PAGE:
"It has been found that in many parts of the United States the soil classes of a given set are so evidently related through source of material, method of formation, topographic position, and coloration that the different types constitute merely a gradation in the texture of an otherwise uniform material. Soils of different classes that are thus related constitute a series. A complete soil series consists of material similar in many other characteristics, but grading in texture from stones and gravel on the one hand, through the sands and loams, to a heavy clay on the other." Ibid., p. 19.
This soil province includes all of Delaware and Florida and parts of Long Island, New Jersey, Maryland, Virginia, North Carolina, South Carolina, Georgia, Alabama, Mississippi, Louisiana and Texas, and the following soil series are important to vegetable growers: Bastrop, Crockett, Laredo, Lufkin, Norfolk, Orangeburg, Portsmouth, Sassafras, Susquehanna and Webb. Of the miscellaneous trucking soils of this province the following may be mentioned: Collington sandy loam, Hempstead loam and muck and peat.
In Texas, 58,432 acres. (United States Bureau of Soils, Bul. 55, p. 97.) Melons and potatoes do well on the silt loams. The fine sandy loams are exceptionally well adapted to melons, potatoes, peanuts and vegetables when irrigated.
In Texas, 29,504 acres. The gravelly loam is well adapted to early vegetables.
In Texas, 55,040 acres. Ibid., p. 101: "Laredo silty clay loam, mapped in the Brownsville area, Texas, is a very productive soil and well adapted to growing early vegetables. . . . Lettuce, melons, cauliflower, beets, peas, cabbage, onions, eggplant, cucumbers, tomatoes, carrots and both sweet and Irish potatoes are all profitably grown under irrigation. Cabbage is the principal crop and the average yield is about 18,000 pounds an acre. . . . The clay loam is well adapted to the growing of onions, giving an average yield of about 20,000 pounds an acre." Vegetables do well on other types of the Laredo series when irrigation is practiced.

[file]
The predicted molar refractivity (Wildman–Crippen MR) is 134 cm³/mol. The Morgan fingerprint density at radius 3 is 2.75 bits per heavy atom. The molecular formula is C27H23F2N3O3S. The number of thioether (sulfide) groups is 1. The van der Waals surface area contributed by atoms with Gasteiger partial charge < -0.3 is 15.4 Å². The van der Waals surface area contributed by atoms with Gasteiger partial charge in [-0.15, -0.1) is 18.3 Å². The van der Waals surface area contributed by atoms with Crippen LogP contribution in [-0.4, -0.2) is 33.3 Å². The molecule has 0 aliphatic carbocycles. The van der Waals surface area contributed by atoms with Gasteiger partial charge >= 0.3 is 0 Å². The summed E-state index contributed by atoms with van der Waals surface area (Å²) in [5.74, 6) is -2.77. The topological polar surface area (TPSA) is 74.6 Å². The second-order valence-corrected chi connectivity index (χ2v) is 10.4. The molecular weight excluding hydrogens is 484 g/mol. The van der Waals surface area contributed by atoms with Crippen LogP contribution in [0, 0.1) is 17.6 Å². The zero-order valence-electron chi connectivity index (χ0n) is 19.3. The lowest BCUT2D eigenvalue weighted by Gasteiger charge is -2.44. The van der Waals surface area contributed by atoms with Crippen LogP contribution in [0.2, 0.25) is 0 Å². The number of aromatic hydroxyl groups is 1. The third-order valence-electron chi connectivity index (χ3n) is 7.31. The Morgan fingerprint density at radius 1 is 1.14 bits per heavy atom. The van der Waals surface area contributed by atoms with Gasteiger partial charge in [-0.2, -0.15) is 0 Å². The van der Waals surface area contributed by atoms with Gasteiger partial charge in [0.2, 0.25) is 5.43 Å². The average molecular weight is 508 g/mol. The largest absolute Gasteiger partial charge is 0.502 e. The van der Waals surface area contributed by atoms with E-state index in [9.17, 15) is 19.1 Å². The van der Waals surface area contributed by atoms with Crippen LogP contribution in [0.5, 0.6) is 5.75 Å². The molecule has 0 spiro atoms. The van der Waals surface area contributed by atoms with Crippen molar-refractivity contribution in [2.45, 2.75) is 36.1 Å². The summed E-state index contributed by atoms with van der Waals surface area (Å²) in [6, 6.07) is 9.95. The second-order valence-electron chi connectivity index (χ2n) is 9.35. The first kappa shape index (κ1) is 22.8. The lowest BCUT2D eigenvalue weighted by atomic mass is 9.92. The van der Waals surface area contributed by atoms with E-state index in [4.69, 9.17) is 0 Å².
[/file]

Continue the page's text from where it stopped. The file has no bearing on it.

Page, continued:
In Texas, Mississippi, Alabama and Louisiana, 1,375,808 acres. Loam and sandy loam are adapted to potatoes, cucumbers and other vegetables.
In the Coastal Plain, 9,612,882 acres make the Norfolk series the most important trucking soil. It has a wide general distribution from Long Island to Texas. The fine sand is considered the leading soil for general trucking; 1,319,164 acres of this type have been surveyed. The Norfolk sand is an important soil because of its extreme earliness. It is especially valuable for the growing of radishes, spinach and other light crops for the early market. In North Carolina, asparagus is profitable on this soil and it produces excellent crops of early potatoes and lettuce in Virginia. The Norfolk sandy loam is largely planted in Irish and sweet potatoes and other heavy truck crops.
From North Carolina to Texas, 3,486,464 acres of the Orangeburg series are distributed. The sandy types are well adapted to cabbage, kale, lettuce and the root crops. The heavier types are used for celery, onions and cabbage.